Polish, Israeli leaders to join March of the Living despite Holocaust bill spat
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Polish, Israeli leaders to join March of the Living despite Holocaust bill spat

Presidents Reuven Rivlin and Andrzej Duda agree to jointly participate in annual memorial walk at Auschwitz amid tensions over controversial legislation

File: President Reuven Rivlin meets with Polish President Andrzej Duda, during an official welcome ceremony at the President's residence in Jerusalem, on January 17, 2017. (Hadas Parush/Flash90)
File: President Reuven Rivlin meets with Polish President Andrzej Duda, during an official welcome ceremony at the President's residence in Jerusalem, on January 17, 2017. (Hadas Parush/Flash90)

WARSAW, Poland – Amid tensions between Poland and Israel over Polish legislation that would criminalize the use of the term “Polish death camps” or the allegation of complicity by Poland in the mass killing of the Jews, the presidents of the two countries will take part in the March of the Living at the former Auschwitz death camp.

Reuven Rivlin and Andrzej Duda agreed to jointly participate in the April 12 ceremony during a telephone conversation last month, the head of the Cabinet of the Polish president, Krzysztof Szczerski, announced Monday.

After the ceremonies in Auschwitz, talks between the two presidents will take place in Oświęcim.

The legislation passed Friday by the Polish parliament’s lower house, or Sejm, now will be taken up by the Senate and must also be approved by the president. It is designed to make clear that Nazi Germany was responsible for the crimes against humanity that took place in the camps.

Szczerski said the plans for the April ceremony and meeting was among the topics of his meeting Monday with the Israeli ambassador to Poland, Anna Azari, that was called after controversy erupted over the legislation.

Duda said Monday in an interview for Polish television that he was “appalled” by the Israeli ambassador criticizing the pending Polish law during the weekend ceremony for the anniversary of the liberation of Auschwitz.

Participants of the annual “March of the Living” are seen as they pass the main gate of the former Nazi death camp in Oswiecim (Auschwitz), Poland, on May 5, 2016. (AFP PHOTO / WOJTEK RADWANSKI)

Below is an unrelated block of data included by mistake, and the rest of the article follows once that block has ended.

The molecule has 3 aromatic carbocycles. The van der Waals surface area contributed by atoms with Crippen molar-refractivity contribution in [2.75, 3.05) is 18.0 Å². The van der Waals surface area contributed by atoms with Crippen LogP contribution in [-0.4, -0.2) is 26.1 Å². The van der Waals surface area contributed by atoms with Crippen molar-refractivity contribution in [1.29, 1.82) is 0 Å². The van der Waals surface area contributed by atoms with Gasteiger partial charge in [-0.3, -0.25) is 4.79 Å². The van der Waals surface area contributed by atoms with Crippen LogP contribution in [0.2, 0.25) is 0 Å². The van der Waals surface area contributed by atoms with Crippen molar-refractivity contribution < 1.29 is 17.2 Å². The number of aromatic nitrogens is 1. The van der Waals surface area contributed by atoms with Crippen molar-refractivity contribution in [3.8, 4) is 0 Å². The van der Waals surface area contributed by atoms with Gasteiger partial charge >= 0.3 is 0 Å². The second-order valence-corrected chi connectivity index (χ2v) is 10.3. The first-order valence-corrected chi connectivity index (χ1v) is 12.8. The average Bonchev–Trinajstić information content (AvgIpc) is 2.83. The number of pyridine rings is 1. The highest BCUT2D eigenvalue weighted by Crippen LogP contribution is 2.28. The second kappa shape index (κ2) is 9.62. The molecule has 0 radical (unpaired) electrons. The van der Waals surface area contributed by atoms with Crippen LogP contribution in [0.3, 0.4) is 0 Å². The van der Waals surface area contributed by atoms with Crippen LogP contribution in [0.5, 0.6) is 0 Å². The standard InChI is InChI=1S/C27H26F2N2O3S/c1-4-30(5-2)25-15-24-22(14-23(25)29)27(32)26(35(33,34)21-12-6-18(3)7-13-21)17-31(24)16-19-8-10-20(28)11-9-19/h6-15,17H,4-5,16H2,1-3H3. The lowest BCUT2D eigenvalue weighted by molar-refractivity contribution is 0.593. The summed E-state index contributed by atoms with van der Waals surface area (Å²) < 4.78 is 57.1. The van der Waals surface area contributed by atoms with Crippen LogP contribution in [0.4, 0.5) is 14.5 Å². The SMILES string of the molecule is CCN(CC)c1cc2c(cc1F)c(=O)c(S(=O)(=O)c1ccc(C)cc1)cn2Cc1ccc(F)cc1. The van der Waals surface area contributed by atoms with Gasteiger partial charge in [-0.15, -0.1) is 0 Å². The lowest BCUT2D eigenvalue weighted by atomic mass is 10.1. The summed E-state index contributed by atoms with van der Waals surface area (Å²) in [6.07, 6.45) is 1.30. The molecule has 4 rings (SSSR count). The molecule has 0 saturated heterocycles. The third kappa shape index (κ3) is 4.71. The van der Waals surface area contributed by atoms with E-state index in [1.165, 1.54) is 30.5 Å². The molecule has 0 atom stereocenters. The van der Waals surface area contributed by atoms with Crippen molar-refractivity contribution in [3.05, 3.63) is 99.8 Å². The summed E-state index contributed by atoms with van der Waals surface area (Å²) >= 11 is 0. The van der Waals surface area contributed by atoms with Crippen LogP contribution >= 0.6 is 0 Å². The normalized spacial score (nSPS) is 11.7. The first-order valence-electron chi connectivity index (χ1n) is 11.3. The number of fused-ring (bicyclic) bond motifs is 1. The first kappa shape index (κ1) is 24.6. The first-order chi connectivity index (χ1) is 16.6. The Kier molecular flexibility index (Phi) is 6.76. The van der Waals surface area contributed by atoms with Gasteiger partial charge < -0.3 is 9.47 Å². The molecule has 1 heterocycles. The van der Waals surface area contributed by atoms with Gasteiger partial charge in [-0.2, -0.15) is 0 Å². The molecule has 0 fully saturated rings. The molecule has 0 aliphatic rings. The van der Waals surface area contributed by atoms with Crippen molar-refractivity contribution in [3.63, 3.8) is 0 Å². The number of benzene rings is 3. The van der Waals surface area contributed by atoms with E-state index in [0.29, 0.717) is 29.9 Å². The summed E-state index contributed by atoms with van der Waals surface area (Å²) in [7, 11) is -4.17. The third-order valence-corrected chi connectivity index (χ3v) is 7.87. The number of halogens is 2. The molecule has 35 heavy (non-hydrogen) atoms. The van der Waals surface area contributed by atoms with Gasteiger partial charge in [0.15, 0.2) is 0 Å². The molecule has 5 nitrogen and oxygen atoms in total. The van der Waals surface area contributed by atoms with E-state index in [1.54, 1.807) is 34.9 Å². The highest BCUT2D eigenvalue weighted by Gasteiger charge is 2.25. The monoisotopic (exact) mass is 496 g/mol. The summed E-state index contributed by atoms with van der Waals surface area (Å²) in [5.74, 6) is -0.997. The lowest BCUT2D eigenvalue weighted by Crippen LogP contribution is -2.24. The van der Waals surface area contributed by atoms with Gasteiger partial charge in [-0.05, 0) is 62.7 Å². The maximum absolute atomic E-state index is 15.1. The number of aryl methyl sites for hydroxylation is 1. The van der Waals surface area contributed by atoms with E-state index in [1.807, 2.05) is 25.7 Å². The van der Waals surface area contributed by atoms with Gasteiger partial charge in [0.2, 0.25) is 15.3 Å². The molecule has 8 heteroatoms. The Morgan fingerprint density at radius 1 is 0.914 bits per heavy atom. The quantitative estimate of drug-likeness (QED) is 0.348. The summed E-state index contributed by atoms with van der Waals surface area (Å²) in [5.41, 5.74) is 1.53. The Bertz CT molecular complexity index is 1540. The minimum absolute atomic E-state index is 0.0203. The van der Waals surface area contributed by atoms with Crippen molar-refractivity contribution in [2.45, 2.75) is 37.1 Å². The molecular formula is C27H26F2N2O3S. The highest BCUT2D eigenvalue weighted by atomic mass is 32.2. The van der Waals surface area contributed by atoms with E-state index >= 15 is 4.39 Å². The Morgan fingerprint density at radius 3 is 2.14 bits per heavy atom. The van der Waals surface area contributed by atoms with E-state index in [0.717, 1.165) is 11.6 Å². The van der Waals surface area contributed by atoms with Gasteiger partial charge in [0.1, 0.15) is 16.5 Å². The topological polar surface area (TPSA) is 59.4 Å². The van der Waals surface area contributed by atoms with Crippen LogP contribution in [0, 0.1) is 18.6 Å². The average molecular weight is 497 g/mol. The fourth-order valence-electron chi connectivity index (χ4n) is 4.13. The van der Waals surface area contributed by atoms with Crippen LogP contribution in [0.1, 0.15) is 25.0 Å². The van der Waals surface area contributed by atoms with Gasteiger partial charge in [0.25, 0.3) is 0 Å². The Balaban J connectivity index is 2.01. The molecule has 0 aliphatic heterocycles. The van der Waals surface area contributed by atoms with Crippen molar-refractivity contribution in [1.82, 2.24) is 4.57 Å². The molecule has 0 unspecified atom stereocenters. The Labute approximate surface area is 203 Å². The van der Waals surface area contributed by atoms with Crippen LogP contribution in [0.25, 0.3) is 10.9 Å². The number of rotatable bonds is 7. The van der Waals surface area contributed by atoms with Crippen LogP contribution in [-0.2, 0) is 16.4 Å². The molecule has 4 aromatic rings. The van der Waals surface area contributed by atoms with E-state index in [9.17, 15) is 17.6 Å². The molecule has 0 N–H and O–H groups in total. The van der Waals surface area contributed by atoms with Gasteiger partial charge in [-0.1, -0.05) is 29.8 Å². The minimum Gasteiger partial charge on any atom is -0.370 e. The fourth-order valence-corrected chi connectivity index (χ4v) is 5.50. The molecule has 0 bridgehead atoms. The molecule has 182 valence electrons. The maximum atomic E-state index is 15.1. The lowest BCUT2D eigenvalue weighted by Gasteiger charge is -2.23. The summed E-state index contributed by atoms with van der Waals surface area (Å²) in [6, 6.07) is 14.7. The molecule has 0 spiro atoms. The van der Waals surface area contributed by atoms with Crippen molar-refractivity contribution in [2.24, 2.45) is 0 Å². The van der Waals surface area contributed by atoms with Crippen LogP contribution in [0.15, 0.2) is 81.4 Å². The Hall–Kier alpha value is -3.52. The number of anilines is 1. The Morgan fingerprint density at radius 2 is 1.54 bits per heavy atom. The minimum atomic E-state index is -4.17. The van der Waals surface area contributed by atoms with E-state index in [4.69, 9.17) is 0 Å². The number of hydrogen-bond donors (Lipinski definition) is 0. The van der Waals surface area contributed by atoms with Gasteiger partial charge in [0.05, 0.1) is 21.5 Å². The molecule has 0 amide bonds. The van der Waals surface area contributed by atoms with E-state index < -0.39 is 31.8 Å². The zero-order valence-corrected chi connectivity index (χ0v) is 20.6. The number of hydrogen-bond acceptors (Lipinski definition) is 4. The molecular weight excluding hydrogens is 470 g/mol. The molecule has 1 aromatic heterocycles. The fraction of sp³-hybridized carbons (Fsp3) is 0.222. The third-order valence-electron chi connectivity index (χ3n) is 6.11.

“There were Poles who were prisoners of this camp, and in their presence these words were said. For me, this whole situation was surprising, I do not understand this situation,” he said.

Duda said that for the Polish side the law is clear and unambiguous, and the reaction of Israel may be the result of “distortions or misinformation.”

“We absolutely can’t back down. We have the right to defend the historical truth,” he also said.

On Sunday, Duda said in a statement that he would carefully review the legislation.

“Everyone whose personal memory or historical research speaks the truth about the crimes and shameful behavior that occurred in the past with the participation of Poles has full right to this truth,” he said.

The prime ministers of the two countries also agreed on Sunday to open an “immediate dialogue in order to try to reach understandings regarding the legislation.”

The March of the Living will traverse a nearly two-mile trail from the main gate of the former Auschwitz camp to the former Birkenau camp, where a ceremony commemorating the victims of the Holocaust will take place next to the ruins of the largest crematoria. This year the event falls on the 30th anniversary of the first march.

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